What do we know about developers? What can we deduce about what they don't do?

We can make the educated guess that open source developers are unfamiliar and not really interested in the "one stack fits all" approach that the enterprise giants still battle to control.

I was reminded of this in a post by Michael Cote, recapping his time last week at the Microsoft Management Summit. Microsoft sometimes seems obsessed with VMware. Cote argues that both companies have a different foe:

I'd say the real enemy of both of these companies is the vast, un-quantifiable mass of open source developers out there who don't want allegiance to any vendor - not to mention the public cloud IaaS and PaaS options out there (how exactly "cloud development" plays out with the ages-old lockin/closed source/single vendor stack architectural decisions is incredibly murky at this point). Clearly, with moves like buying WaveMaker, you can see some pitched VMW v. MSFT battles involving Lightswitch and other post-VB RAD development. As I told one Microsoft executive, if VMWare buys into an entirely different, non-Java ecosystem (e.g., Engineyard for Ruby, Zend for PHP, etc.), then it'd be time to doff the foil-hats for the real helmets.

The citizen developer is not an enterprise creation. The platform providers understand this and are catering to this developer community in a wholly different manner than the large enterprise vendors. Granted, there is a greater push on the part of the enterprise to reach out to developers. Still, developers are autonomous and prefer the independent nature and the culture that comes with being part of a community that controls how they program.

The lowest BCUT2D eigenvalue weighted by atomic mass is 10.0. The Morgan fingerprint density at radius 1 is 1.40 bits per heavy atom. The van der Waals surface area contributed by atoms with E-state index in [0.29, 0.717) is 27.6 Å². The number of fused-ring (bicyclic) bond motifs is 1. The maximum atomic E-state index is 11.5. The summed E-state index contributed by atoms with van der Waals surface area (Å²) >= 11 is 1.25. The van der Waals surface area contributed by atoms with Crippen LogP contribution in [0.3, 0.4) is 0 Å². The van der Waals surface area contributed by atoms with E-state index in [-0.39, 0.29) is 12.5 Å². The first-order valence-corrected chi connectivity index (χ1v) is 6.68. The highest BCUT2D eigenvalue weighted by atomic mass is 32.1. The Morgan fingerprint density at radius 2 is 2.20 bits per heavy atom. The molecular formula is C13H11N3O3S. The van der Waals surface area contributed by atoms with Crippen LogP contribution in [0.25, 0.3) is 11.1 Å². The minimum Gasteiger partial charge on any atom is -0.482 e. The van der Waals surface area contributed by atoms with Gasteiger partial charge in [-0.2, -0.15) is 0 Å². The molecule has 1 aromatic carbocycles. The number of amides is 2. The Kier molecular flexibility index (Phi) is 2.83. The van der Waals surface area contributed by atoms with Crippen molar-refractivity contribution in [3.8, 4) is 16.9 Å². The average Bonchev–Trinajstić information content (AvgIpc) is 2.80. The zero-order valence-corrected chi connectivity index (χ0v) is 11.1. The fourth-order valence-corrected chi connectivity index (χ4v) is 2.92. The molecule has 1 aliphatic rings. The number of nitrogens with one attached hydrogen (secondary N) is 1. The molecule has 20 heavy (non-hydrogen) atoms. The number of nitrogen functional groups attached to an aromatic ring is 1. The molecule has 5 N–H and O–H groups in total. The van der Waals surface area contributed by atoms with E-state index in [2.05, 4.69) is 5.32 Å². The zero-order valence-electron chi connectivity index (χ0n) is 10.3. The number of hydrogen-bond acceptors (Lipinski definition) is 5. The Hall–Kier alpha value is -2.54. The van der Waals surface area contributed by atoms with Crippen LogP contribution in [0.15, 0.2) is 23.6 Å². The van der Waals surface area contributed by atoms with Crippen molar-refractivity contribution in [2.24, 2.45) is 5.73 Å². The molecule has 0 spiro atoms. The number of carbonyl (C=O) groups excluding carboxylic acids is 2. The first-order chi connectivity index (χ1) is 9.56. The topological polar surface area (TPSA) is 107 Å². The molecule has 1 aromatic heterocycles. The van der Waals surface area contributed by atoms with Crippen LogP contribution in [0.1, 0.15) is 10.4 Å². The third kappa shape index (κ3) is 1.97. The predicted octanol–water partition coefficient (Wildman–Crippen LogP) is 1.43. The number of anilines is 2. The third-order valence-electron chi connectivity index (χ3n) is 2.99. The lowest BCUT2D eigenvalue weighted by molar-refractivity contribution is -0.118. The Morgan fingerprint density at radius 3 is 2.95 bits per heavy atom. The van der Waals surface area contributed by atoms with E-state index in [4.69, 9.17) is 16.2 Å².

This past week, a new startup called DotCloud, raised $10 million. Yahoo Co-Founder Jerry Yang participated in the funding. DotCloud is a platform that will compete against Windows Azure, Google App Engine and EngineYard.

In an interview this week, Solomon Hykes, Co-Founder and CEO of DotCloud talked about the issues that developers face. Often, developers are encumbered by systems administration issues such as monitoring, scaling, backups, redundancy and upgrade management. They are forced to choose one programming language. On DotCloud, the system adminstration work can be offloaded. The developers can choose to use Ruby for its Web-front end and Java on the back-end. That's different than platforms such as Heroku, which is a Ruby-based and Google App Engine, which caters to people who are trained in Python.

Hykes says the target is the enterprise. And that shows something larger than just DotCloud. The demand in this world will be for platforms that gives developers the power to customize.

That's the sea change. Its evidence is in the developer community and the DevOps movement. It's what makes the latest round of innovation so compelling. It's not the cloud. It's the people who are innovating and developing on their own terms, with any stack they decide to choose.